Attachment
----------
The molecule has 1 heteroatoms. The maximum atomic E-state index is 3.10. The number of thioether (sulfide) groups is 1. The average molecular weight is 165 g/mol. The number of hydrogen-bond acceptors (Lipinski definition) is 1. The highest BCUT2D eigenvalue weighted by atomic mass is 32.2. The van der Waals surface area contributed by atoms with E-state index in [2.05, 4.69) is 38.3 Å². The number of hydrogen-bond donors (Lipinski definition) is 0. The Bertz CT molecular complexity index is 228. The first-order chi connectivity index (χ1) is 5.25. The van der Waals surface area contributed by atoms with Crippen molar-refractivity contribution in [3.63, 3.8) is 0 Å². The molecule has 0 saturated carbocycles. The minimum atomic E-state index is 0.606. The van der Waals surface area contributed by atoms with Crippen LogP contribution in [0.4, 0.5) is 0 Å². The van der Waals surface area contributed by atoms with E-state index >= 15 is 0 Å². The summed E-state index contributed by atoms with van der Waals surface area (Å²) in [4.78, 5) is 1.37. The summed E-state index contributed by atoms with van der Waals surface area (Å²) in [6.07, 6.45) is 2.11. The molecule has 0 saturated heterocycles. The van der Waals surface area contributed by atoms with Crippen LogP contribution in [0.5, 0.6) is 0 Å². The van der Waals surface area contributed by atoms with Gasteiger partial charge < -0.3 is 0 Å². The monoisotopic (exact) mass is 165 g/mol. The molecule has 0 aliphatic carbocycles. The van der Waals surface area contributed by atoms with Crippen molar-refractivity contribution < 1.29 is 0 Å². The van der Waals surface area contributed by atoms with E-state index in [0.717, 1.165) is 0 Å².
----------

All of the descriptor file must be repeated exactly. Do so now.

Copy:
The molecule has 1 heteroatoms. The maximum atomic E-state index is 3.10. The number of thioether (sulfide) groups is 1. The average molecular weight is 165 g/mol. The number of hydrogen-bond acceptors (Lipinski definition) is 1. The highest BCUT2D eigenvalue weighted by atomic mass is 32.2. The van der Waals surface area contributed by atoms with E-state index in [2.05, 4.69) is 38.3 Å². The number of hydrogen-bond donors (Lipinski definition) is 0. The Bertz CT molecular complexity index is 228. The first-order chi connectivity index (χ1) is 5.25. The van der Waals surface area contributed by atoms with Crippen molar-refractivity contribution in [3.63, 3.8) is 0 Å². The molecule has 0 saturated carbocycles. The minimum atomic E-state index is 0.606. The van der Waals surface area contributed by atoms with Crippen LogP contribution in [0.4, 0.5) is 0 Å². The van der Waals surface area contributed by atoms with E-state index >= 15 is 0 Å². The summed E-state index contributed by atoms with van der Waals surface area (Å²) in [4.78, 5) is 1.37. The summed E-state index contributed by atoms with van der Waals surface area (Å²) in [6.07, 6.45) is 2.11. The molecule has 0 saturated heterocycles. The van der Waals surface area contributed by atoms with Crippen LogP contribution in [0.5, 0.6) is 0 Å². The van der Waals surface area contributed by atoms with Gasteiger partial charge < -0.3 is 0 Å². The monoisotopic (exact) mass is 165 g/mol. The molecule has 0 aliphatic carbocycles. The van der Waals surface area contributed by atoms with Crippen molar-refractivity contribution < 1.29 is 0 Å². The van der Waals surface area contributed by atoms with E-state index in [0.717, 1.165) is 0 Å².